Polyglutamylation of tubulin's C-terminal tail controls pausing and motility of kinesin-3 family member KIF1A
Journal of Biological Chemistry, 2019
Recently, Lessard et al. investigated how polyglutamylation of tubulin’s C-terminal tails (CTTs) regulates processivity of the neuron-specific kinesin motor KIF1A. KIF1A transports neuronal cargo anterogradely along axonal microtubules (MTs) over long distances (~3 microns). Prior studies implicated interactions between the K-loop of KIF1A and polyglutamylated CTTs in the regulation of KIF1A motility. The K-loop is a lysine-rich surface loop that attaches the motor to MTs via interactions with glutamate-enriched tubulin CTTs. Single-molecule total internal reflection fluorescence microscopy was utilized to better understand how polyglutamylation regulates KIF1A motility. Dimeric KIF1A exhibited novel, stochastic pausing behavior during motility on paclitaxel-stabilized MTs. Such pauses enabled KIF1A to combine multiple sequential runs into a super-processive run length. Furthermore, the K-loop/CTT interaction positively regulated KIF1A’s landing rates onto MTs and pause frequency and duration. Moreover, CTT polyglutamylation regulated this interaction and KIF1A’s subsequent motile behavior. Cytoskeleton’s 99% pure rhodamine-labeled porcine brain tubulin (Cat.# TL590M) was essential as the motor substrate for TIRF microscopic analyses of how K-loop/CTT interactions regulate KIF1A’s processivity. These results provide novel mechanistic insights into KIF1A-mediated axonal transport and the regulatory role of tubulin CTT polyglutamylation, which may further clarify how dysfunctional MT-based, kinesin-mediated axonal transport contributes to neurodegeneration.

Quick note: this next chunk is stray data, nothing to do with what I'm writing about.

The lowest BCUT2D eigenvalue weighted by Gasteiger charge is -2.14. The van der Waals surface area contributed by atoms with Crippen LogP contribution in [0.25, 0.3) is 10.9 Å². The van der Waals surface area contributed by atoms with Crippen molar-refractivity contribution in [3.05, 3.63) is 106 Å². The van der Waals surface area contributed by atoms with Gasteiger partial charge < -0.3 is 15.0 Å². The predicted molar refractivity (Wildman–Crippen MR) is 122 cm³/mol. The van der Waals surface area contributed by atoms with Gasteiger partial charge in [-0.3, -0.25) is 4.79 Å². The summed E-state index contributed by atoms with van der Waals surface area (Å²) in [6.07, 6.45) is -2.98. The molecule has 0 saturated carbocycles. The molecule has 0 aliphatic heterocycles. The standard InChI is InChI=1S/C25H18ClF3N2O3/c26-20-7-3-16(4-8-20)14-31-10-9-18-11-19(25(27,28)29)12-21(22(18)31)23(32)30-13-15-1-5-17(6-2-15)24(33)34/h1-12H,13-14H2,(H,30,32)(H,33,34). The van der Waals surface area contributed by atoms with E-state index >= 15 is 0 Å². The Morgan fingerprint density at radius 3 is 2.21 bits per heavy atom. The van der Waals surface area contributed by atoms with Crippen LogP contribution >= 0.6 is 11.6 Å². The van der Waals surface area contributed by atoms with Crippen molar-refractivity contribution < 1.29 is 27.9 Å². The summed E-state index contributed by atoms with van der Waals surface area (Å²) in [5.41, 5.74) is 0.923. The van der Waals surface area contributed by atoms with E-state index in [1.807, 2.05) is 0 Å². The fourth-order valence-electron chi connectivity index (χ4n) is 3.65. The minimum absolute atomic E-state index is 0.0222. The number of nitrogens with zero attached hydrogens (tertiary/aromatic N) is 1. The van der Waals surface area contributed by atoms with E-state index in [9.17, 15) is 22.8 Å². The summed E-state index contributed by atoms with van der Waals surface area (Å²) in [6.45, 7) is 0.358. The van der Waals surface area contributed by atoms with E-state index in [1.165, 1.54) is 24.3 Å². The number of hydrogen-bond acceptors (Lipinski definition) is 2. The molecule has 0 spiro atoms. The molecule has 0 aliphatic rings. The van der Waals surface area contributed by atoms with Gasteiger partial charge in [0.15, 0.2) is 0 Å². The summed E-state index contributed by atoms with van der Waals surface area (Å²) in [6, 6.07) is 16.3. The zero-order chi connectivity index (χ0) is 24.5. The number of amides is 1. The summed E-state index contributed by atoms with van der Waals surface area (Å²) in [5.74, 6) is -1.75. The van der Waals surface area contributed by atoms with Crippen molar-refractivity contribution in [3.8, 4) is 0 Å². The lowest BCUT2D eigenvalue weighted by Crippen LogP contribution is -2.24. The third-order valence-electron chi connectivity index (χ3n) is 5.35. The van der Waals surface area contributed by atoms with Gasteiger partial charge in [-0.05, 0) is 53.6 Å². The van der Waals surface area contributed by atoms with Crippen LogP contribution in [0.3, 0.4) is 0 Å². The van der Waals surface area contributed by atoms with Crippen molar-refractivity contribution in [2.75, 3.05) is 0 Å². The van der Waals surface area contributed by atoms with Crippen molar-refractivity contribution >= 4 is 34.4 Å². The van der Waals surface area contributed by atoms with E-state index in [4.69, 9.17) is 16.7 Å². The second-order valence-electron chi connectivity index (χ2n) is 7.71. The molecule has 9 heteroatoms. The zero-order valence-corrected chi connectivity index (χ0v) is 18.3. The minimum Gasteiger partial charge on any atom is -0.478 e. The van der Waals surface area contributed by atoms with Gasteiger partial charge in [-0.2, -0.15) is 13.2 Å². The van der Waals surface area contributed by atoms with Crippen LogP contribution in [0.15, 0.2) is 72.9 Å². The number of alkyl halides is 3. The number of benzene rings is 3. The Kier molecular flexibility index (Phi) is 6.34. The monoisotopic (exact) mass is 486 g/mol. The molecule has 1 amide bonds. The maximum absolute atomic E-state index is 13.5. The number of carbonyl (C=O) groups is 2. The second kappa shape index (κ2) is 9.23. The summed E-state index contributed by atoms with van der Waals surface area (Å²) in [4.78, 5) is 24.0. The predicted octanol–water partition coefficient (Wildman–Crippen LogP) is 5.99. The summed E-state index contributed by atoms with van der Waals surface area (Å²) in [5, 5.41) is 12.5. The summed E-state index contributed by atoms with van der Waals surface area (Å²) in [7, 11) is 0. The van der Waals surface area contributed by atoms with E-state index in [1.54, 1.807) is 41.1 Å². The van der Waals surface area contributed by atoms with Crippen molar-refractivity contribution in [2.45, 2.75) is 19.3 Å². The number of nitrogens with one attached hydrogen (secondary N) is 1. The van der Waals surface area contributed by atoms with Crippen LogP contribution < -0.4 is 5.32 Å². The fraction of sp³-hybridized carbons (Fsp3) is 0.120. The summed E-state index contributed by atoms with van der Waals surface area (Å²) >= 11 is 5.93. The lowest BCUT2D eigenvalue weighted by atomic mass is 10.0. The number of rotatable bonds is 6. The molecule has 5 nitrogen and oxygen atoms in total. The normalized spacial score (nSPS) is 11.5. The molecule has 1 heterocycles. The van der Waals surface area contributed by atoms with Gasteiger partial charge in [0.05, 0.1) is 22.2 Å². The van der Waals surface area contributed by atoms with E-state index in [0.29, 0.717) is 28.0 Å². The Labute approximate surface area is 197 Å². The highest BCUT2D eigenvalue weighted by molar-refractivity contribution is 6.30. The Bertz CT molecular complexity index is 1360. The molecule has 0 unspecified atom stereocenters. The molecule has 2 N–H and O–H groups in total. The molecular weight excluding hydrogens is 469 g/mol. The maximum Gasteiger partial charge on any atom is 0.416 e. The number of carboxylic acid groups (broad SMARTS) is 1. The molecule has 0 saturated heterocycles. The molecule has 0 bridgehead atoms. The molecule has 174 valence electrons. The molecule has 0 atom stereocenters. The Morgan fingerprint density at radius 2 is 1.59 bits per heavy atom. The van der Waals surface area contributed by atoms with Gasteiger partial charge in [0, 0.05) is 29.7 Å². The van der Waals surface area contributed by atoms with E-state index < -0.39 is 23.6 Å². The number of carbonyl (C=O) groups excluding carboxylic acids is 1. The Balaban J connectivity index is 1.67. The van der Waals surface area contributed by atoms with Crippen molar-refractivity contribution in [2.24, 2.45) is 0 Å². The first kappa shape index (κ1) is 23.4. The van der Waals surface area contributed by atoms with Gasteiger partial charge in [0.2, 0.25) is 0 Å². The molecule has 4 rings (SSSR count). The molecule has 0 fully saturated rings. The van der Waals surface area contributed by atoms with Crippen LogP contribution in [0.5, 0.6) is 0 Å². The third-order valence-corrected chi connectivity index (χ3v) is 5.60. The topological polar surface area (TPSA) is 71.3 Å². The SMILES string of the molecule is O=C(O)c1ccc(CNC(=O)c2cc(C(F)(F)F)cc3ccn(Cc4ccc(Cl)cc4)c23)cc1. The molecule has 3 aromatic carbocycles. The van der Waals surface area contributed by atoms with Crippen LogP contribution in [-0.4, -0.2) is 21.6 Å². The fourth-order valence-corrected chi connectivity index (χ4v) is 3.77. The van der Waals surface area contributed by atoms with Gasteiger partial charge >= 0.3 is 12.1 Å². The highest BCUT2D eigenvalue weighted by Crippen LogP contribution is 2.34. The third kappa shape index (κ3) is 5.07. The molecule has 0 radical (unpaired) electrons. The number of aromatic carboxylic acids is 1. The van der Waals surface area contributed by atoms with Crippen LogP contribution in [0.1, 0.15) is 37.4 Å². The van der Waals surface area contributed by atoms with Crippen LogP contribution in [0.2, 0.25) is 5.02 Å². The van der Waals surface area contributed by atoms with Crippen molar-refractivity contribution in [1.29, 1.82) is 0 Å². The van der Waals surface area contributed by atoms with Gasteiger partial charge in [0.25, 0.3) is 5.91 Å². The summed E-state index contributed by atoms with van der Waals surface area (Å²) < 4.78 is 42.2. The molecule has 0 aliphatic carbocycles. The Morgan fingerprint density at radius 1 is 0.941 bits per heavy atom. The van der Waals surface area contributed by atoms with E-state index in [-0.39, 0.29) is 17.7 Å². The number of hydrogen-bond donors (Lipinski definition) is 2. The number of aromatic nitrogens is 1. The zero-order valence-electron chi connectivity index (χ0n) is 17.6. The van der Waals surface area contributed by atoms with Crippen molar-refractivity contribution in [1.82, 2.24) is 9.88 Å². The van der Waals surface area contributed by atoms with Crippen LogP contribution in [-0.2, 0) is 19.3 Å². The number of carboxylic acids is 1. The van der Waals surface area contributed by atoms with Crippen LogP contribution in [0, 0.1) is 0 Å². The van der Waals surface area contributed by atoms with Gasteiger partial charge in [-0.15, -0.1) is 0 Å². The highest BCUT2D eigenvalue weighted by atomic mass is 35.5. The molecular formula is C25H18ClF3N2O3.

The kinesin-3 family member KIF1A plays a critical role in site-specific neuronal cargo delivery during axonal transport. KIF1A cargo is mislocalized in many neurodegenerative diseases, indicating that KIF1A's highly efficient, superprocessive motility along axonal microtubules needs to be tightly regulated. One potential regulatory mechanism may be through posttranslational modifications (PTMs) of axonal microtubules. These PTMs often occur on the C-terminal tails of the microtubule tracks, act as molecular “traffic signals” helping to direct kinesin motor cargo delivery, and include C-terminal tail polyglutamylation important for KIF1A cargo transport. KIF1A initially interacts with microtubule C-terminal tails through its K-loop, a positively charged surface loop of the KIF1A motor domain. However, the role of the K-loop in KIF1A motility and response to perturbations in C-terminal tail polyglutamylation is underexplored. Using single-molecule imaging, we present evidence that KIF1A pauses on different microtubule lattice structures, linking multiple processive segments together and contributing to KIF1A's characteristic superprocessive run length. Furthermore, modifications of the KIF1A K-loop or tubulin C-terminal tail polyglutamylation reduced KIF1A pausing and overall run length. These results suggest a new mechanism to regulate KIF1A motility via pauses mediated by K-loop/polyglutamylated C-terminal tail interactions, providing further insight into KIF1A's role in axonal transport.
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